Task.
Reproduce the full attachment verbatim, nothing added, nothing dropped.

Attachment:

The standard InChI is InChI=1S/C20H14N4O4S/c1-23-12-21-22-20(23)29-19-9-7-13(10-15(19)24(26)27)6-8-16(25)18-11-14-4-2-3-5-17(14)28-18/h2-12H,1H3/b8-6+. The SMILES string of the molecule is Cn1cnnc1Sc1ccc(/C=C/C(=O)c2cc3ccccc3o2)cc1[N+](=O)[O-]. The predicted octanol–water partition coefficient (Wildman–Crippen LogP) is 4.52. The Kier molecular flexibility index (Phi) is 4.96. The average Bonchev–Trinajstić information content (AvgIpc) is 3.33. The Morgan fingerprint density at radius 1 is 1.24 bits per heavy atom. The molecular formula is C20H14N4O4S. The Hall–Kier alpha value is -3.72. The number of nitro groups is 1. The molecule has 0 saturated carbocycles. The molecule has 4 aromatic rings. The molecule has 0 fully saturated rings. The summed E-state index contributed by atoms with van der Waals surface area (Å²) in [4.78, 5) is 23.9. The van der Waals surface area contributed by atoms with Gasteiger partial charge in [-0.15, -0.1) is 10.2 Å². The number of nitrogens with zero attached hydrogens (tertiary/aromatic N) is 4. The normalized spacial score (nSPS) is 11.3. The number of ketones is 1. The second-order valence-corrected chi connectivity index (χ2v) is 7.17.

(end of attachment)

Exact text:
The standard InChI is InChI=1S/C20H14N4O4S/c1-23-12-21-22-20(23)29-19-9-7-13(10-15(19)24(26)27)6-8-16(25)18-11-14-4-2-3-5-17(14)28-18/h2-12H,1H3/b8-6+. The SMILES string of the molecule is Cn1cnnc1Sc1ccc(/C=C/C(=O)c2cc3ccccc3o2)cc1[N+](=O)[O-]. The predicted octanol–water partition coefficient (Wildman–Crippen LogP) is 4.52. The Kier molecular flexibility index (Phi) is 4.96. The average Bonchev–Trinajstić information content (AvgIpc) is 3.33. The Morgan fingerprint density at radius 1 is 1.24 bits per heavy atom. The molecular formula is C20H14N4O4S. The Hall–Kier alpha value is -3.72. The number of nitro groups is 1. The molecule has 0 saturated carbocycles. The molecule has 4 aromatic rings. The molecule has 0 fully saturated rings. The summed E-state index contributed by atoms with van der Waals surface area (Å²) in [4.78, 5) is 23.9. The van der Waals surface area contributed by atoms with Gasteiger partial charge in [-0.15, -0.1) is 10.2 Å². The number of nitrogens with zero attached hydrogens (tertiary/aromatic N) is 4. The normalized spacial score (nSPS) is 11.3. The number of ketones is 1. The second-order valence-corrected chi connectivity index (χ2v) is 7.17.